...the book, not the musical.
As I've mentioned in previous posts, I've long been fascinated by Mormon history and culture, particularly the Book of Mormon itself. In fact, in addition to my Bible collection, I have an interesting little collection of Mormon literature: several different copies of the Book of Mormon, some historical/doctrinal publications by the Church of Jesus Christ of Latter-day Saints, and even a few publications by other non-LDS Mormon sects. I've always found Mormons themselves to be friendly, genuinely nice people, and I've had a few nice little chats with Mormon missionaries.
All that being said, I still just don't get it. I've studied the Book of Mormon quite a bit over the years (and I've been on a bit of a BoM kick lately). I know this is a book that millions of faithful Mormons view as scripture, on the same level with the Holy Bible. But every time I've attempted to read various parts of the book, I'm immediately struck by how completely inauthentic it is. It tries so hard to read like the Bible; there are all kinds of "and it came to pass" and other King James-like phrases and words. The narrative is obviously inspired by biblical style. However, it overplays its hand all over the place. I mean, here we have a book that was purportedly written over hundreds of years, from several centuries before Christ to a few centuries after Christ. In much of the narrative that takes place before Christ, though, there are all kinds of references to Jesus Christ, the Messiah to come. And I'm not talking about the kinds of references Christians have found in the Hebrew Scriptures, like the Immanuel passage in Isaiah 7:14. I'm talking direct references to Jesus by name! Like this passage from the Book of Jacob:
For, for this intent have we written these things, that they may know that we knew of Christ, and we had a hope of his glory many hundred years before his coming; and not only we ourselves had a hope of his glory, but also all the holy prophets which were before us. (Jacob 4:4)
This was supposedly written about five centuries before Christ, and there are many, many more references just like it. The prophets in the Book of Mormon are always talking about Jesus, the Son of God, and encouraging their listeners (or readers) to believe in Him...long before He was born!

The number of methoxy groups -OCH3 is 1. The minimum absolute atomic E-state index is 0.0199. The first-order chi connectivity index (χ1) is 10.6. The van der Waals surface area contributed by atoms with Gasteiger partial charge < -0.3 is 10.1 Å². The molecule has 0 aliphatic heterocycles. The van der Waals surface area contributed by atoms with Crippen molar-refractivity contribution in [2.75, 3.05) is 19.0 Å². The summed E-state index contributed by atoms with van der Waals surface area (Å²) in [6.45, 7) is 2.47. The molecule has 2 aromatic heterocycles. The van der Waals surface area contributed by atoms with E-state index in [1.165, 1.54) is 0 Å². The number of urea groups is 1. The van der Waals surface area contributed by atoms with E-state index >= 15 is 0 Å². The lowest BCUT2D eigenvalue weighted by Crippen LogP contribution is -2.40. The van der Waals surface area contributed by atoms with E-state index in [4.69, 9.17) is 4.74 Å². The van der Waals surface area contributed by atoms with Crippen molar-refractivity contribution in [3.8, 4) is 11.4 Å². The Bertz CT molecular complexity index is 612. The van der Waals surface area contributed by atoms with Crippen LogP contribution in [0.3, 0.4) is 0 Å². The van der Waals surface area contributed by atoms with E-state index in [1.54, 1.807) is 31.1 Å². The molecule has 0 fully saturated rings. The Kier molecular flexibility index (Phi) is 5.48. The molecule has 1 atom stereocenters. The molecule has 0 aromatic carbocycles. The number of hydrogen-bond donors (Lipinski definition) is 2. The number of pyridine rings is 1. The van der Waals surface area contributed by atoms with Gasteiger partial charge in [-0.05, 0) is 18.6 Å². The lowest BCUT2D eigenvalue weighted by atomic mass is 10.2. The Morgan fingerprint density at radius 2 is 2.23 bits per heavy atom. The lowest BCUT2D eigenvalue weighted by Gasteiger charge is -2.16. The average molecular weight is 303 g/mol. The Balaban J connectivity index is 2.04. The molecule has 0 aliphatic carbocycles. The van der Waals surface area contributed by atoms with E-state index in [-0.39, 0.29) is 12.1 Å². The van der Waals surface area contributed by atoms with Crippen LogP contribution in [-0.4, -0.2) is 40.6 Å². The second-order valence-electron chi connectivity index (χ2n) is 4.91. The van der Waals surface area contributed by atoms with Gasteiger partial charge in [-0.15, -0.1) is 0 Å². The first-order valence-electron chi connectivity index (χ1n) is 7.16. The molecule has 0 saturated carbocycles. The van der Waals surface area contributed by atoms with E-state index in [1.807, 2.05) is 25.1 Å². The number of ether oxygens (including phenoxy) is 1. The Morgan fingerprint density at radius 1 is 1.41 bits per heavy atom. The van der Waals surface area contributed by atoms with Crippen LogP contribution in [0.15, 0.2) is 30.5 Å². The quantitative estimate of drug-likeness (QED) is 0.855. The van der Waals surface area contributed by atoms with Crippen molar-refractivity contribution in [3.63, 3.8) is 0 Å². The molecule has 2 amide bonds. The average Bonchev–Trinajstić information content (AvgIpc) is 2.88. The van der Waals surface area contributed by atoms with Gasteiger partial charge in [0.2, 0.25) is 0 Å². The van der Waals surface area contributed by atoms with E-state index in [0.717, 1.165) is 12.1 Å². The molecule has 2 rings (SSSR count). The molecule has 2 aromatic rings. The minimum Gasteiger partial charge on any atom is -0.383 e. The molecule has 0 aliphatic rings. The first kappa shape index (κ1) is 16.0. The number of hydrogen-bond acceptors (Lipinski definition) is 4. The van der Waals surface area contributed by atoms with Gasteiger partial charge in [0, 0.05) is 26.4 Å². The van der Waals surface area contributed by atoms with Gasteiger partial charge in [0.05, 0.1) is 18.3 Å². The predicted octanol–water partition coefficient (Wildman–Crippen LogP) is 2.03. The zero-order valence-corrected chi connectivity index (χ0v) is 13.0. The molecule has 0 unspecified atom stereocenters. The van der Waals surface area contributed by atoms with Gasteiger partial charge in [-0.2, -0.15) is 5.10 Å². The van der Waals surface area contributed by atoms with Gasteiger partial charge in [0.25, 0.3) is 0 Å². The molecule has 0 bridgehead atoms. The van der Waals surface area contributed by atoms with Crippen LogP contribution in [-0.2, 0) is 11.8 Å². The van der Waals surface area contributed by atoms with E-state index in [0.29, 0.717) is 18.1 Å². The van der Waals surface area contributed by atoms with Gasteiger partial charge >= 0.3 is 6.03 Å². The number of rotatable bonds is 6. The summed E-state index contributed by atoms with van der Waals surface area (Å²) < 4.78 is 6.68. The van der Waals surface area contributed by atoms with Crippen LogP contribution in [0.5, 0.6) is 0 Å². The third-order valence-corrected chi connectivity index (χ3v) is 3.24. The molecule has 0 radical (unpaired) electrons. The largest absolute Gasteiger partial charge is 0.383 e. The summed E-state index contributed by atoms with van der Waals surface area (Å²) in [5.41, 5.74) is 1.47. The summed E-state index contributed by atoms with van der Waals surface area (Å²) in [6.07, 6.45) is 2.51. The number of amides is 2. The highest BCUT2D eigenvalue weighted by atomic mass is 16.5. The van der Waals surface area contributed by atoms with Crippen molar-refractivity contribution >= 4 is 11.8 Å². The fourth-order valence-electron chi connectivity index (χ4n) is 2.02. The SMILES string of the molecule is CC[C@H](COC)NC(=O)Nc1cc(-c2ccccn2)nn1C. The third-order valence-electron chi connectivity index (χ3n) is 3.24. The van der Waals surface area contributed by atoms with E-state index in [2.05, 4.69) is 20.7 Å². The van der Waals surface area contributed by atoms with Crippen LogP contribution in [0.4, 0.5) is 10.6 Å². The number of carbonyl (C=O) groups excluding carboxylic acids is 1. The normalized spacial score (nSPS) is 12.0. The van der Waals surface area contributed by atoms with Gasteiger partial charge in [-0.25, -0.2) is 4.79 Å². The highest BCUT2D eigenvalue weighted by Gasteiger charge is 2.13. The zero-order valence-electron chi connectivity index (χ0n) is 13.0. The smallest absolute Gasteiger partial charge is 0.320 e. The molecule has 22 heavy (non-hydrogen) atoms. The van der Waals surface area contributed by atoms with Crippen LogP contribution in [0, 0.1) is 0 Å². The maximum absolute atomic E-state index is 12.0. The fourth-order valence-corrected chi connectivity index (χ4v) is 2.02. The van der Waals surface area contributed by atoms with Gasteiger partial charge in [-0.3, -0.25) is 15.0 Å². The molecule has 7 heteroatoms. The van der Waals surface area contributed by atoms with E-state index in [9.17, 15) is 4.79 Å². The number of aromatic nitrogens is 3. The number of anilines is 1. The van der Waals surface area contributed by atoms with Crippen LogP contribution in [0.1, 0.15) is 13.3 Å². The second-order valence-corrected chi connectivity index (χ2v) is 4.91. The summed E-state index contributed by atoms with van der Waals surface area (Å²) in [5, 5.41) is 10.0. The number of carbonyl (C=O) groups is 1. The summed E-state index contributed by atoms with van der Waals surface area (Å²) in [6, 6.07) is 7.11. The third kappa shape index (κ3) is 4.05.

And should the reader begin getting too skeptical, and object to this biblical sequel, the Book of Mormon provides a preemptive argument in 2 Nephi 29 (this always makes me smile);
And because my words shall hiss forth—many of the Gentiles shall say: A Bible! A Bible! We have got a Bible, and there cannot be any more Bible. (2 Nephi 29:3)
So there you have it! Don't try to complain about another Bible, because the Prophet Nephi knew that you would, hundreds of years before you even knew about the Book of Mormon!
I won't even get into the fact that, despite some Mormon apologists' beliefs to the contrary, there doesn't seem to be even a single scrap of reputable archaeological evidence for any of the civilizations described in the Book of Mormon. There is absolutely no doubt in my mind that the Book of Mormon is completely fictional...sort of Bible "fanfiction." And yet, millions of devout Mormons read it wholeheartedly as Scripture. It's a fascinating phenomenon, but so confusing to me.
Meanwhile, why am I so interested in this book that I don't see in the same light as those who believe in it? Well, Mormon history is incredibly intriguing: Mormonism is easily the most successful American-grown religion. Mormons as a community have made innumerable contributions to American history. And Mormons whom I have known personally are absolutely delightful people. So I continue to be interested in what is, to me, one of the most interesting sects that has ever existed. Although I have absolutely zero interest in joining such a community, I do hope to understand it more fully.
Thanks for reading.
(adj.) wild and frenzied; from Greek κορυβαντες (Korybantes)